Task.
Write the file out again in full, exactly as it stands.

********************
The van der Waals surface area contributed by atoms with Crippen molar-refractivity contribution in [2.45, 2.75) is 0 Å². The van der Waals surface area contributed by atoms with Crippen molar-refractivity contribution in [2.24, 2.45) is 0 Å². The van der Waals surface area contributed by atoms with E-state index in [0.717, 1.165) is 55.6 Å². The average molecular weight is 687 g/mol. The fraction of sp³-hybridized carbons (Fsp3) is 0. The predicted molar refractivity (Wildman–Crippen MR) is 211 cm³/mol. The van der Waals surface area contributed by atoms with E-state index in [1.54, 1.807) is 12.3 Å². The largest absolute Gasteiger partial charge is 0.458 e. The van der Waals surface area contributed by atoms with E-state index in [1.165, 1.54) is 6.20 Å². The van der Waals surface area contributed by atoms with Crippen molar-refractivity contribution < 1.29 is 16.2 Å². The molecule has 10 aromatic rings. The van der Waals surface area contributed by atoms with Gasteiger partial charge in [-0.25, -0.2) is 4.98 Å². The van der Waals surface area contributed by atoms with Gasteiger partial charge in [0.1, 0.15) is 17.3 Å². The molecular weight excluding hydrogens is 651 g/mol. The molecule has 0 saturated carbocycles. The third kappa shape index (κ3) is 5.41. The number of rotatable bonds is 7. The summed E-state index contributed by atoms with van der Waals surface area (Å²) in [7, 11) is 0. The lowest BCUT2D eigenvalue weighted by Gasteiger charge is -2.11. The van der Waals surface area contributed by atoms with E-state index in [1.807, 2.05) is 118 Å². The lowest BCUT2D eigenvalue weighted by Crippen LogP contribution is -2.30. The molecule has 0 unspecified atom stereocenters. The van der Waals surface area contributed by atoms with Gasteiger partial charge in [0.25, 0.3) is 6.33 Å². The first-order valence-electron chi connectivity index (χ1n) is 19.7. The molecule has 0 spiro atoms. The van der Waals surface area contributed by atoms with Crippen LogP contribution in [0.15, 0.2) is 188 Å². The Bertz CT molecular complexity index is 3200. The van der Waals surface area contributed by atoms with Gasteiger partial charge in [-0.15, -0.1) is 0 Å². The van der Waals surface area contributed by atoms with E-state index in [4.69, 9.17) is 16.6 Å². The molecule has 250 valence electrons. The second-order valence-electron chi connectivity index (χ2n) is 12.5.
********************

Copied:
The van der Waals surface area contributed by atoms with Crippen molar-refractivity contribution in [2.45, 2.75) is 0 Å². The van der Waals surface area contributed by atoms with Crippen molar-refractivity contribution in [2.24, 2.45) is 0 Å². The van der Waals surface area contributed by atoms with E-state index in [0.717, 1.165) is 55.6 Å². The average molecular weight is 687 g/mol. The fraction of sp³-hybridized carbons (Fsp3) is 0. The predicted molar refractivity (Wildman–Crippen MR) is 211 cm³/mol. The van der Waals surface area contributed by atoms with E-state index in [1.54, 1.807) is 12.3 Å². The largest absolute Gasteiger partial charge is 0.458 e. The van der Waals surface area contributed by atoms with E-state index in [1.165, 1.54) is 6.20 Å². The van der Waals surface area contributed by atoms with Crippen molar-refractivity contribution < 1.29 is 16.2 Å². The molecule has 10 aromatic rings. The van der Waals surface area contributed by atoms with Gasteiger partial charge in [-0.25, -0.2) is 4.98 Å². The van der Waals surface area contributed by atoms with Gasteiger partial charge in [0.1, 0.15) is 17.3 Å². The molecular weight excluding hydrogens is 651 g/mol. The molecule has 0 saturated carbocycles. The third kappa shape index (κ3) is 5.41. The number of rotatable bonds is 7. The summed E-state index contributed by atoms with van der Waals surface area (Å²) in [7, 11) is 0. The lowest BCUT2D eigenvalue weighted by Gasteiger charge is -2.11. The van der Waals surface area contributed by atoms with E-state index in [1.807, 2.05) is 118 Å². The lowest BCUT2D eigenvalue weighted by Crippen LogP contribution is -2.30. The molecule has 0 unspecified atom stereocenters. The van der Waals surface area contributed by atoms with Gasteiger partial charge in [0.25, 0.3) is 6.33 Å². The first-order valence-electron chi connectivity index (χ1n) is 19.7. The molecule has 0 spiro atoms. The van der Waals surface area contributed by atoms with Crippen LogP contribution in [0.15, 0.2) is 188 Å². The Bertz CT molecular complexity index is 3200. The van der Waals surface area contributed by atoms with Gasteiger partial charge in [-0.15, -0.1) is 0 Å². The van der Waals surface area contributed by atoms with E-state index in [4.69, 9.17) is 16.6 Å². The molecule has 250 valence electrons. The second-order valence-electron chi connectivity index (χ2n) is 12.5.